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Titian and Workshop
Vincenzo Cappello

c. 1550/1560
oil on canvas
141 x 118.1 cm (55 1/2 x 46 1/2 in)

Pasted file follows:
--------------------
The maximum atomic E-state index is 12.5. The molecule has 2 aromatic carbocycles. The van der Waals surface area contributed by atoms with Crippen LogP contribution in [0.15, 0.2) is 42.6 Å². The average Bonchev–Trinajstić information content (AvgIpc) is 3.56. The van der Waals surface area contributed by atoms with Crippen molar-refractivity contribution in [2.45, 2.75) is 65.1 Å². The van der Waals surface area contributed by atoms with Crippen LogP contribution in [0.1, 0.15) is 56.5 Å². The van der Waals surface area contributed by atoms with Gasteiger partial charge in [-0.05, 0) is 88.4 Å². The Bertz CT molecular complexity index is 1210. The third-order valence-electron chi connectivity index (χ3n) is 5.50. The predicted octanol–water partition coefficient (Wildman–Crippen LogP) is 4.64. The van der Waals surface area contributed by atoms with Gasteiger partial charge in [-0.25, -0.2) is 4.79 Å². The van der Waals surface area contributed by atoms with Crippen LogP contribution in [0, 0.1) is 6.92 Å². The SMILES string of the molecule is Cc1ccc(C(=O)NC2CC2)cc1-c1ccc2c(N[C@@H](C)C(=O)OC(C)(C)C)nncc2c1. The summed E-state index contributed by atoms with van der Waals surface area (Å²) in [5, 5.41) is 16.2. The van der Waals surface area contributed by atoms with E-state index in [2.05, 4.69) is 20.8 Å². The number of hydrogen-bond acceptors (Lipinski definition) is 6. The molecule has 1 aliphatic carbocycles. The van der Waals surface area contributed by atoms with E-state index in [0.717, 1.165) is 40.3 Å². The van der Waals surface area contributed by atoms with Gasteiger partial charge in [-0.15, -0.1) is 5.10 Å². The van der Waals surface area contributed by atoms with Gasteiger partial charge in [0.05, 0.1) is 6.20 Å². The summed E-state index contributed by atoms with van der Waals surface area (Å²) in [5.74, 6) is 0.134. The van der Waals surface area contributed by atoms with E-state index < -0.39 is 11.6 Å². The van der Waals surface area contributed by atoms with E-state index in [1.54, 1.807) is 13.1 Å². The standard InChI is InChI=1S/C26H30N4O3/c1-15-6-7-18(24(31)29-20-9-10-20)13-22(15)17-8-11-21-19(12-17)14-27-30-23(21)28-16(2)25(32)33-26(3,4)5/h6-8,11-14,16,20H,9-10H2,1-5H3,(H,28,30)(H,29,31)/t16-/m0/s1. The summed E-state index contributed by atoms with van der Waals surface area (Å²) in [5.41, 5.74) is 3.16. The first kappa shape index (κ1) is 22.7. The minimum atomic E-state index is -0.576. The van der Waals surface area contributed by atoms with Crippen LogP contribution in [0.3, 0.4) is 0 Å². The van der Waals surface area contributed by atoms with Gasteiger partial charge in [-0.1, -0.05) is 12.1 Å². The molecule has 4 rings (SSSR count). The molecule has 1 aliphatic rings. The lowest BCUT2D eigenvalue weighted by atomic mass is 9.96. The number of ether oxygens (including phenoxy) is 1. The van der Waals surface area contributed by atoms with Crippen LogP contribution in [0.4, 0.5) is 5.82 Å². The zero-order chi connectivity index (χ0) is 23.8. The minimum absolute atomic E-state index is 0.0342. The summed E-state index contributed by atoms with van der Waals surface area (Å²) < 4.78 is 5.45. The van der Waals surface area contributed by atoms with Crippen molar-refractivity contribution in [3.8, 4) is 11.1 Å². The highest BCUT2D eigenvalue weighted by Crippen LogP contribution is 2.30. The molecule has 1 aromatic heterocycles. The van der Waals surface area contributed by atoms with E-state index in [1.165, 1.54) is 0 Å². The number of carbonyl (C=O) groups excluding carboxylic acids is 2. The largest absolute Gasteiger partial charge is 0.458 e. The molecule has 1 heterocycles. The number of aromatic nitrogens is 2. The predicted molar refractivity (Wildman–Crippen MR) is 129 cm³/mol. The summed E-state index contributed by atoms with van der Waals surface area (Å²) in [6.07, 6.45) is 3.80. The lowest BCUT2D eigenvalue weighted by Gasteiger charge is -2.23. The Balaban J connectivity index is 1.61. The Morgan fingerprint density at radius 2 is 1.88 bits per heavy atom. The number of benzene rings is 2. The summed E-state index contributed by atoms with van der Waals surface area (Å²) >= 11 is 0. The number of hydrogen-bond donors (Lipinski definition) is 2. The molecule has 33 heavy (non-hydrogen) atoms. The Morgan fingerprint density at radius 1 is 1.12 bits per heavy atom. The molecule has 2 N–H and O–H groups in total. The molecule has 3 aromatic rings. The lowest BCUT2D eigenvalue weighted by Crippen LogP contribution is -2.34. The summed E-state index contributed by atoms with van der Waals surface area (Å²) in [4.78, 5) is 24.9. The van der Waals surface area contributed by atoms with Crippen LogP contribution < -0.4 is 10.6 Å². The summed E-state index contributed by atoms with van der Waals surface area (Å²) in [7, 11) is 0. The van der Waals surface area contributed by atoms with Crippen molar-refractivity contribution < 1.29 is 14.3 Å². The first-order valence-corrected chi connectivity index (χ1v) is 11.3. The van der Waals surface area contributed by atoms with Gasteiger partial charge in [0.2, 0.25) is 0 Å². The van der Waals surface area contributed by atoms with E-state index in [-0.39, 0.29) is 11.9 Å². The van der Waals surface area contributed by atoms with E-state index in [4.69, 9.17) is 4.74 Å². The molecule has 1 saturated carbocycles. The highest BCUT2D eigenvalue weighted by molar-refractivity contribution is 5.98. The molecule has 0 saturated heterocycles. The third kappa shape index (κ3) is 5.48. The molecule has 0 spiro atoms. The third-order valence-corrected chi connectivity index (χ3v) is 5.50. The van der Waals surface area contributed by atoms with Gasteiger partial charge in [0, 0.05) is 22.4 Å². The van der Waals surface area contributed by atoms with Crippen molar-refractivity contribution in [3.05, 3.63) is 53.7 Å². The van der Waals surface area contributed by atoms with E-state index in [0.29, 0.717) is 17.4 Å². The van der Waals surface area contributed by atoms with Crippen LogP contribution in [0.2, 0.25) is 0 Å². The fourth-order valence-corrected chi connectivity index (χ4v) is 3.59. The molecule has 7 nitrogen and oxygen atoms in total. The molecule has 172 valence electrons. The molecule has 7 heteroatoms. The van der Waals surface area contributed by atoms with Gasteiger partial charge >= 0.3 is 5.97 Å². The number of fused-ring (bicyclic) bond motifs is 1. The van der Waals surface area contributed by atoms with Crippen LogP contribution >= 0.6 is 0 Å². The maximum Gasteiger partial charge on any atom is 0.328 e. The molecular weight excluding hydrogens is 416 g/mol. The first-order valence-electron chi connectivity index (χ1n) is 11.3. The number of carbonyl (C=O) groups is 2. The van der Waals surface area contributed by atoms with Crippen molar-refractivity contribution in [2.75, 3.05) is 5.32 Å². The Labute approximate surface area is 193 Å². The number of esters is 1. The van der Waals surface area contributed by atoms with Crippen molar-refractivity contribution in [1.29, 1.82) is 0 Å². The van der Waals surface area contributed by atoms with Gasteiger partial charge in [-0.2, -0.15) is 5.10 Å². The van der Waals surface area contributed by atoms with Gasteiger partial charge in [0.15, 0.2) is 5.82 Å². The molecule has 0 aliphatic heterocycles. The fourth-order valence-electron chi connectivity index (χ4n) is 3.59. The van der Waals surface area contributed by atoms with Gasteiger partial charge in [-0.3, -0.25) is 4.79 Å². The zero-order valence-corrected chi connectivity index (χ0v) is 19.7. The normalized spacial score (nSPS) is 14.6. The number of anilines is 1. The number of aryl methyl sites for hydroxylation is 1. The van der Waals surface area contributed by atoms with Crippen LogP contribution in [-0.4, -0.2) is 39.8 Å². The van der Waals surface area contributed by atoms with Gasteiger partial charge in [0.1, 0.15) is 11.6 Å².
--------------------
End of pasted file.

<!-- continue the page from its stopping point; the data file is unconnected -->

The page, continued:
Probably William Beckford [1760-1844], Fonthill Abbey, Wiltshire, and Bath, England; [1] by inheritance to his son-in-law, Alexander Hamilton, 10th duke of Hamilton [1767-1852], Hamilton Palace, Strathclyde [near Glasgow], Scotland; by inheritance to his son, William Alexander Anthony Archibald Douglas, 11th duke of Hamilton [1811-1863], Hamilton Palace; by inheritance to his son, William Alexander Louis Stephen Douglas-Hamilton, 12th duke of Hamilton [1845-1895], Hamilton Palace; (Hamilton Palace sale, Christie, Manson & Woods, London, 17, 19, and 20 June 1882, no. 410, as Portrait of an Admiral in Armour by Tintoretto); (P. and D. Colnaghi, London and New York); sold 1882 to Henry Bingham Mildmay [1828-1905], London, Shoreham Place, Kent, and Flete House, Devon; (his sale, Christie, Manson & Woods, London, 24 June 1893, no. 73, as Portrait of a Venetian Admiral by Tintoretto); purchased by (Thos. Agnew & Sons, Ltd., London) for Archibald Philip Primrose, 5th earl of Rosebery [1847-1929], Dalmeny House, Midlothian, Scotland; probably Albert Edward Harry Mayer Archibald Primrose, 6th earl of Rosebery [1882-1974], Dalmeny House; sold 1954 through (Wildenstein & Co., New York) to the Samuel H. Kress Foundation, New York; [2] gift 1957 to NGA. [1] The picture was first certainly recorded in the Hamilton Palace sale of 1882, but the most important part of this collection was inherited by the 10th Duke of Hamilton from his father-in-law, William Beckford. An inventory of Beckford’s collection at Lansdown Crescent, Bath, of 1844 includes in the Great Drawing Room an item described as a “Portrait of a Spanish Admiral in armour holding a Baton, Tintoretto” (Bodleian Library, Oxford, Beckford Papers, c.58, 13 September 1844; information kindly provided by Jeannie Chapel). Since the Gallery’s picture was attributed to Tintoretto in the sale of 1882, it is likely that it corresponds to the Beckford picture: see Fern Rusk Shapley, Paintings from the Samuel H. Kress Collection: Italian Schools, XV–XVI Century, London, 1968: 181-182; Fern Rusk Shapley, Catalogue of the Italian Paintings, 2 vols., Washington, 1979: 1:485–488, and the correspondence between Fern Rusk Shapley and R.E. Hutchison, Keeper, Scottish National Portrait Gallery, Edinburgh, March-April 1967, in NGA curatorial files. When in Venice on his Grand Tour in 1780, Beckford particularly admired the work of Tintoretto, and it is possible that he acquired the picture then. See Jeannie Chapel, “William Beckford: Collector of Old Master Paintings, Drawings, and Prints,” in William Beckford, 1760-1844: An Eye for the Magnificent, ed. Derek E. Ostergard, exh. cat. Bard Graduate Center for Studies in the Decorative Arts, Design and Culture, New York; New Haven and London, 2001: 234. As a possible alternative early provenance, it is worth noting that the inventory of the collection of Bartolomeo della Nave, Venice, acquired by the Marquess of Hamilton in 1638, includes an item described as “A Picture of General Capello Pal 2 & 1 Titian.” Hamilton (later 1st Duke) was an ancestor of the 10th Duke; and although the bulk of the ex-Della Nave collection was sold to the archduke Leopold Wilhelm after Hamilton’s execution in 1649, it is possible that this particular picture remained in the family until the 19th century. (This possibility is not disproved by a marginal note on the inventory, implying that the ex-Della Nave portrait of Cappello passed from the Hamilton collection to that of the Duke of Devonshire, since as pointed out by Ellis Waterhouse, “Paintings from Venice for Seventeenth-Century England,” Italian Studies 7 ([1952]): 7, these marginal notes are highly unreliable.) On the other hand, there is no trace of anything corresponding to the Gallery’s picture in the various Hamilton inventories of the 17th and 18th centuries; see Waterhouse 1952, 7, and the Shapley-Hutchison correspondence cited above. Furthermore, the dimensions given in the Della Nave inventory (2 x 1 palms = c. 44 x 22 cm) do not correspond; and although the measurements given in the inventory are often very inaccurate, the reference here appears to be to a much smaller picture. Shapley 1979, 1:485-488, also hypothetically identified the Gallery’s picture with one recorded by Ridolfi, a work by Titian then in the collection of Senator Domenico Ruzzino in Venice: “Il ritratto di Vicenzo Cappello General di Mare, in arme brunite tocche con belle osservationi di lumi, nelle quale reflette il manto purpureo, che gli attraversa alle spalle, afflibato co’ globbi d’oro, celebratissimo per il soggetto e per l’Autore;” Carlo Ridolfi, Le maraviglie dell’arte, overo Le vite de gl'illustri pittori veneti, e dello stato (Venice, 1648), ed. Detlev von Hadeln, 2 vols., Berlin, 1914-1924: 1(1914):200. But the reference to the fixing of the cloak with “globbi d’oro” does not correspond to the present picture, and suggests rather the arrangement seen in Palma Giovane’s later portraits of Niccolò Cappello (Stefania Mason Rinaldi, Palma il Giovane: L’opera completa, Milan, 1984: 80, no. 57; 101, no. 207). [2] See letters of 14 March and 24 April 1967 from Fern Rusk Shapley to Mr. R.E. Hutchison (from the correspondence cited in note 1), in NGA curatorial files. The painting was included in a Wildenstein bill of sale for fourteen paintings (copy in NGA curatorial files), dated February 10, 1954; payments by the Foundation continued to March 1957.
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